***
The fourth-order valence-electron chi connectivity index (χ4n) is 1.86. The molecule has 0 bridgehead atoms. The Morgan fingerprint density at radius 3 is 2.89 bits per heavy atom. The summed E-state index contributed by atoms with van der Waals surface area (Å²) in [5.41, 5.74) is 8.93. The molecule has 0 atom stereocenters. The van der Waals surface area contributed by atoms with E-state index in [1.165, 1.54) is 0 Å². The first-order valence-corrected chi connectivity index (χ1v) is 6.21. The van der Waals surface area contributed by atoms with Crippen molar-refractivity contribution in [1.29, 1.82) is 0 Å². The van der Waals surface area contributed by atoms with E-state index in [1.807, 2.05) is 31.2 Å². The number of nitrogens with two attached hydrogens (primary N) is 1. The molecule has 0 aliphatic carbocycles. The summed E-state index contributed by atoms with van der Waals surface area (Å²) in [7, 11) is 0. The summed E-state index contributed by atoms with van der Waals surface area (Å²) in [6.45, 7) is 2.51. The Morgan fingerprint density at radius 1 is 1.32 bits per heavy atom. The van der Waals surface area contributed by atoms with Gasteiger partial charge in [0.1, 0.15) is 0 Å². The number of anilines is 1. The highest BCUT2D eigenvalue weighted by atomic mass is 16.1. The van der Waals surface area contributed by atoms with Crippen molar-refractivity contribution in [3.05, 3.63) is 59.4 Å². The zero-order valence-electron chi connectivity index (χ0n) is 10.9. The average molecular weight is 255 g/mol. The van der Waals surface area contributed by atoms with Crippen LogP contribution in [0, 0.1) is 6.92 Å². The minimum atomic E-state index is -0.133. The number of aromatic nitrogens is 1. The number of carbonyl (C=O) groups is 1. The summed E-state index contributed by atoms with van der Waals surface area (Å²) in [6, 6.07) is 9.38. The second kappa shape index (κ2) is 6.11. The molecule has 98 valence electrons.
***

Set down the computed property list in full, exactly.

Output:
The fourth-order valence-electron chi connectivity index (χ4n) is 1.86. The molecule has 0 bridgehead atoms. The Morgan fingerprint density at radius 3 is 2.89 bits per heavy atom. The summed E-state index contributed by atoms with van der Waals surface area (Å²) in [5.41, 5.74) is 8.93. The molecule has 0 atom stereocenters. The van der Waals surface area contributed by atoms with E-state index in [1.165, 1.54) is 0 Å². The first-order valence-corrected chi connectivity index (χ1v) is 6.21. The van der Waals surface area contributed by atoms with Crippen molar-refractivity contribution in [1.29, 1.82) is 0 Å². The van der Waals surface area contributed by atoms with E-state index in [1.807, 2.05) is 31.2 Å². The number of nitrogens with two attached hydrogens (primary N) is 1. The molecule has 0 aliphatic carbocycles. The summed E-state index contributed by atoms with van der Waals surface area (Å²) in [7, 11) is 0. The summed E-state index contributed by atoms with van der Waals surface area (Å²) in [6.45, 7) is 2.51. The Morgan fingerprint density at radius 1 is 1.32 bits per heavy atom. The van der Waals surface area contributed by atoms with Gasteiger partial charge in [0.1, 0.15) is 0 Å². The number of anilines is 1. The highest BCUT2D eigenvalue weighted by atomic mass is 16.1. The van der Waals surface area contributed by atoms with Crippen molar-refractivity contribution in [3.05, 3.63) is 59.4 Å². The zero-order valence-electron chi connectivity index (χ0n) is 10.9. The average molecular weight is 255 g/mol. The van der Waals surface area contributed by atoms with Crippen LogP contribution in [0, 0.1) is 6.92 Å². The minimum atomic E-state index is -0.133. The number of aromatic nitrogens is 1. The number of carbonyl (C=O) groups is 1. The summed E-state index contributed by atoms with van der Waals surface area (Å²) in [6, 6.07) is 9.38. The second kappa shape index (κ2) is 6.11. The molecule has 98 valence electrons.